Revolution on NBC is high-tech and un-plugged with producer J.J. Abrams

The NBC series “Revolution” takes place in the not too distant future and follows a family struggling to reunite after every piece of technology in the U.S. has mysteriously been turned off. The action-packed show threw in a powerful militia trying to take over the country in the wake of the blackout. And now there are powerful revelations about how and why that has happened.

 

Billy Burke and Tracy Spiridakos, photo by Nino Munoz/NBC

Among the stars of the show are Billy Burke, Tracy Spiridakos, Elizabeth Mitchell, David Lyons, and Giancarlo Esposito. Many of the performers say the production has influenced them to “un-plug” their lives off the set.

Embracing the “un-plugged” theme of the show, Billy Burke reveals that he picks up his acoustic guitar and plays. Tracy Spiridakos says she has enjoyed the “horseback riding” while on location in Wilmington, North Carolina. Elizabeth Mitchell says she and her seven year old son have “no electronics day.” And Giancarlo Esposito reports he and his family “put down our technology when we went on vacation. We walked and talked, and that came directly from the inspiration of what this show has done in my life.”

Surprisingly, the post-apocalyptic family drama comes from some high-tech guys: creator Eric Kripke (Supernatural creator), who is executive producer along with J.J. Abrams and Bryan Burk (Lost, Star Trek). They are guys who embrace technology and infuse their productions with lots of CGI and special effects.

J.J. Abrams has done movies and TV shows that are considered very high‑tech, such as the rebooted Star Trek franchise, and the scifi series Fringe and Lost. But when asked if he could be as creative as he is without today’s ground-breaking technology, he explains, “I love what technology allows in terms of visual effects, and in terms of just efficiency, whether it’s getting something quickly, reading something, looking at artwork, composition, or anything. Right now I’m doing visual effects for Star Trek, and it doesn’t matter where I am, I can look at the latest version of a visual effects shot and give notes.”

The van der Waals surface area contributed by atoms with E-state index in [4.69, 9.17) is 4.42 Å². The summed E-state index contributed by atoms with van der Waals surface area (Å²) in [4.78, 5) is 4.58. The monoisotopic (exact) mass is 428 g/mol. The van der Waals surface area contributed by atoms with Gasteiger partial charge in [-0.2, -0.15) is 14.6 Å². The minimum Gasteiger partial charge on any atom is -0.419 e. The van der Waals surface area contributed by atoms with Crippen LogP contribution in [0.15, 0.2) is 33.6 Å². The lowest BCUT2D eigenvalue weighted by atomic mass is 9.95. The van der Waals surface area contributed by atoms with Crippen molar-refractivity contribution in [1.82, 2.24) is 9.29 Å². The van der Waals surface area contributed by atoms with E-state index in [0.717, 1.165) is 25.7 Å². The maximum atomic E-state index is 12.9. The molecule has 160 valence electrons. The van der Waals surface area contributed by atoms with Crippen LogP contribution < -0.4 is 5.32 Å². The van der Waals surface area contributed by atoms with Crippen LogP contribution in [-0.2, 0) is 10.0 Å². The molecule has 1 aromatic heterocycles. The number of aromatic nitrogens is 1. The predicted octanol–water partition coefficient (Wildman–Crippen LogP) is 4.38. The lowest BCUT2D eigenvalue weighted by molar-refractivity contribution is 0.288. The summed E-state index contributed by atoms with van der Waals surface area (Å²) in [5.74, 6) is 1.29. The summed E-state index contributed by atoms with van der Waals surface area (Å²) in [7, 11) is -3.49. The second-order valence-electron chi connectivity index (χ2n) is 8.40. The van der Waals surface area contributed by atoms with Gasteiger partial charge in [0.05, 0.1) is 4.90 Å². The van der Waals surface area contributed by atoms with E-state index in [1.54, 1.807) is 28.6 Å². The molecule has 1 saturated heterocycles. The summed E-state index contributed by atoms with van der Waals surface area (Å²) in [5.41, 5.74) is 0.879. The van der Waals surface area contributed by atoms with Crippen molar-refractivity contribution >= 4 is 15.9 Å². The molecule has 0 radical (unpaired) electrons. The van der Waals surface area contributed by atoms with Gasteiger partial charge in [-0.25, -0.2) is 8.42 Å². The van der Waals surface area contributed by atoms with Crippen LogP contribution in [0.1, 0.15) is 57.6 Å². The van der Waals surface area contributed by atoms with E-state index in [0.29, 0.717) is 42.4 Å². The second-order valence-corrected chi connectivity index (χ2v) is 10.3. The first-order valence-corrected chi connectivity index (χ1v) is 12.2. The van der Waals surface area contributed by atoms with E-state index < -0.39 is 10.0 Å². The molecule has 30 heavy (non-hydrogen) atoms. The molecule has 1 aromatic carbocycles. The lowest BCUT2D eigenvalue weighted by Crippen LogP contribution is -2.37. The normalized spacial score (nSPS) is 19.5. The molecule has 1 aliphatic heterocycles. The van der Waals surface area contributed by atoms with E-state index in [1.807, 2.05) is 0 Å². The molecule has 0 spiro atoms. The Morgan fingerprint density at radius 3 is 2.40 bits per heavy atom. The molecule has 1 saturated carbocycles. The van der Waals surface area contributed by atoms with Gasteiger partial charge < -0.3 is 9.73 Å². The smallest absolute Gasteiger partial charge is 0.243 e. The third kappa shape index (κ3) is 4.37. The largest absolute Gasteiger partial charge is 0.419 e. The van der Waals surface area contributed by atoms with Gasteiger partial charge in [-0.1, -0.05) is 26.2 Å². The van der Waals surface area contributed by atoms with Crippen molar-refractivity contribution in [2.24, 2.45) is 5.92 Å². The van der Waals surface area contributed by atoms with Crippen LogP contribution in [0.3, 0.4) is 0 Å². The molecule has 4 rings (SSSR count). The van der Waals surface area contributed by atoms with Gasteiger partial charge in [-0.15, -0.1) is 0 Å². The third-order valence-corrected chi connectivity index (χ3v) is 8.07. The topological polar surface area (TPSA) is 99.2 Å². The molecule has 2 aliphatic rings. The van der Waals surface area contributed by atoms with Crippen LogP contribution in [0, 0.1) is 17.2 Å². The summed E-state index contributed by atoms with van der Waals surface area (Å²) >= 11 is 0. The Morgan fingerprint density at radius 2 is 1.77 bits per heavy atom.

Abrams adds, “While that’s all true, what it all comes down to, and what matters most of all is the idea, and the writing and the execution of that idea. And for that, I usually write it out in longhand first. There’s something about it, the tactile, tangible nature of writing that just feels like I’m feeling the stuff more than I am. You know, when there’s a deadline and it’s crazy, of course, the MacBook Pro is the key.  But it’s something that I think ultimately just comes down to—what is that idea you’re scribbling with that pencil?”

Tune in Revolution to find out, Mondays at 10 pm on NBC. #


Frank Barron is the former editor of The Hollywood Reporter, having served twice in that capacity. In between, he was West Coast news director for Billboard Publications, supervising their five magazines. Barron also created the western TV series “The Man From Blackhawk” for the ABC network. For more than three decades he and writer-wife Margie Barron have covered Hollywood for Production Update magazine, and they currently contribute to numerous publications. Frank started in showbiz as publicity director for the KHJ radio and television station. Before moving to California, he was a sports editor in New Jersey.

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